Tombaky - Fotolia
The Government Digital Service (GDS) has been given a £450m budget, and chancellor George Osborne has announced a £1.8bn investment in digital technology and transformation projects in the spending review published on 25 November 2015.
“The spending review will invest £1.8bn in digital technology and transformation projects across the public sector over the next four years, cementing the government’s position as a digital leader,” the report said.
“GDS will continue to act as the digital, data and technology centre for government, supporting departments as they transform their business operations, setting best practice and ensuring quality of services."
To support this work, GDS will receive £450m over the next five years, but the core Cabinet Office budget will be cut by 26%, Osborne said in his autumn statement.
In October 2015, deputy director of government technology Andy Beale said GDS would “turn down the volume in the centre” and support government departments to take on more of the work themselves.
The spending review said the GDS will continue to create common platforms such as Gov.uk Pay, which went live with a beta version in October 2015. By 2020, the government’s ambition is for citizens to be able to pay for every central government service online.
Commenting on the spending review, Cabinet Office minister Matt Hancock said that over the next five years, it will ”harness our world class GDS to transform the relationship between the citizen and the state.
“By ramping up our digital capabilities we've already saved £3.56 billion in the past 3 years but we've only scraped the surface. We will use this new investment to develop new technology that make it easier and clearer to use a whole host of government services such as renewing your driving licence or pay your tax bill - whilst also being significantly cheaper to run,” Hancock said.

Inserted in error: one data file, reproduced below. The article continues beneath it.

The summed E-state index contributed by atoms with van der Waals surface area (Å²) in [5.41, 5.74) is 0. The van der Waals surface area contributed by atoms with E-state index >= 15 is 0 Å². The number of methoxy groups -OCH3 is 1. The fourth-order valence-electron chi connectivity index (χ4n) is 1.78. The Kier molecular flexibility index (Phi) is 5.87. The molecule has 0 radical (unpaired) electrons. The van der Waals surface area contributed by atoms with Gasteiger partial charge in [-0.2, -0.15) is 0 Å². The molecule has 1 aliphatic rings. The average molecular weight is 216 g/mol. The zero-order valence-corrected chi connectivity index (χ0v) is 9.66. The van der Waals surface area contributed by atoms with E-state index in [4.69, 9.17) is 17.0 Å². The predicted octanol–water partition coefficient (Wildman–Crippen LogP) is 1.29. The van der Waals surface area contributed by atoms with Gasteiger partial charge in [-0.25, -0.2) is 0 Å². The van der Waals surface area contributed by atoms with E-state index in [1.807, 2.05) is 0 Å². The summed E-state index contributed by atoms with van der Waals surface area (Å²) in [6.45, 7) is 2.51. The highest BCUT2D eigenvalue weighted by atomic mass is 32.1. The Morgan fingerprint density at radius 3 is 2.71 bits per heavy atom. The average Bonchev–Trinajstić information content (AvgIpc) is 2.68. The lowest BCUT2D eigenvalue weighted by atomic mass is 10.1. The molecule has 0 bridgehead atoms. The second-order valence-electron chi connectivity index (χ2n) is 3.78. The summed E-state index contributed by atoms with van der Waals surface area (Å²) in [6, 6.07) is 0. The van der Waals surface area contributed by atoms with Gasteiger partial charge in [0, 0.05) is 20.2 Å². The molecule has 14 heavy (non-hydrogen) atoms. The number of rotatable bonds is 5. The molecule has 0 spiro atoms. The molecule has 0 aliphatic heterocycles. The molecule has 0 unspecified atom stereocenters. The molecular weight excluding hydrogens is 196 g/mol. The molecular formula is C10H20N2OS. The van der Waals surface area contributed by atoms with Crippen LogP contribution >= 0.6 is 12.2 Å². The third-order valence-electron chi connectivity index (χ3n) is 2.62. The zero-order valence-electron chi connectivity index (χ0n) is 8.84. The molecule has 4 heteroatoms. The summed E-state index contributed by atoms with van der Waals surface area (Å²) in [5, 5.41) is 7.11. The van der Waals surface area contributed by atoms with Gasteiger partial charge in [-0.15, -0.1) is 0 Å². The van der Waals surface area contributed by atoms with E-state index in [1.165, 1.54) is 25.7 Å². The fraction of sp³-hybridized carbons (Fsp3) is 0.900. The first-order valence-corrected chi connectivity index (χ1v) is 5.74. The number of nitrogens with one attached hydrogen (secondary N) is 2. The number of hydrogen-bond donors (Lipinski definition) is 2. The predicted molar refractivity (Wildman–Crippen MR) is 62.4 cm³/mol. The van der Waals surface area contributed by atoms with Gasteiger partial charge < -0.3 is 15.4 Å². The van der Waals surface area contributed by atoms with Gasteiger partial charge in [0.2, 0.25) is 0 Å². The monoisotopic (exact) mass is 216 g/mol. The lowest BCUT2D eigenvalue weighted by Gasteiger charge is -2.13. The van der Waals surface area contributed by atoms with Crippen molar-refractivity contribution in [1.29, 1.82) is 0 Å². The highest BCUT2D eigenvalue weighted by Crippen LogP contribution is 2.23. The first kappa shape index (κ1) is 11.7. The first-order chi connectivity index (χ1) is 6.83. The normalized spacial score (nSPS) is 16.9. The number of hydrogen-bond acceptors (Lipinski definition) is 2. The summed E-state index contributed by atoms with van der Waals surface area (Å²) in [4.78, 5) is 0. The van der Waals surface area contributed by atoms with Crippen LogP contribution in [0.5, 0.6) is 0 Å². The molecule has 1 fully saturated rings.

Julian David, chief executive of techUK, said the industry body welcomes the government’s “commitment to digital transformation “.
“Government and industry must work closely together to bring innovation to government,” he said.
The move to nearly double the GDS budget comes as a surprise to many, as since previous GDS boss Mike Bracken announced his unexpected departure on 3 August 2015, rumours have been rife over potential cuts to GDS budgets and claims that his core strategy for government as a platform (GaaP) had been rejected.
In his exit interview with Computer Weekly earlier this year, Bracken cited conflict between GDS and senior departmental civil servants over the future direction of digital reform as one of his reasons for leaving.
However, since then, the Cabinet Office and GDS have confirmed the support for GaaP will continue and, in October 2015, Cabinet Office parliamentary secretary George Bridges said a strategy on the future of GDS will be published before Christmas 2015.
Earlier in November, GDS chief technology officer Liam Maxwell said it had submitted several bids to HM Treasury ahead of the spending review.
These included its GaaP and Common Technology Services (CTS) initiatives, as well as its identity authentication scheme, Verify. A further bid was submitted for GDS itself - all four were given support in the spending review report.
The spending review, which had 58 mentions of the word “digital”, also announced it will publish a Digital Transformation Plan in early 2016, which will set out how the government will “ensure the benefits of digital communications infrastructures”.
Other digital projects that received funding in the spending review include:
- A nearly £1bn investment in mobile digital technology through the Emergency Services Mobile Communications Programme, which includes mobile fingerprints and electronic witness statements.
- A £1.3bn reinvestment to transform HM Revenue & Customs (HMRC) into a digital tax administration, giving all small businesses and individuals access to digital tax accounts by 2016-2017.
- Cabinet Office is given £282m of resource funding and up to £90m of capital funding by 2019-2020 for “series of cross-government digital and property programmes”.
- A £130m investment in border technology to “increase the availability of intelligence and data for frontline services”.
- The NHS will get a £1bn investment in technology to support plans for an integrated health and social care system by 2020.
- The Department for Work and Pensions will have to spend “34% less in real terms on technology”, which equals cash savings of £319m on technology, while investing in information security.
- £700m to modernise and fully digitise courts, moving from a paper-based to an online system
- Exploring the possibility of setting up a new broadband investment fund that would “support the growth of alternative network developers by providing greater access to finance”.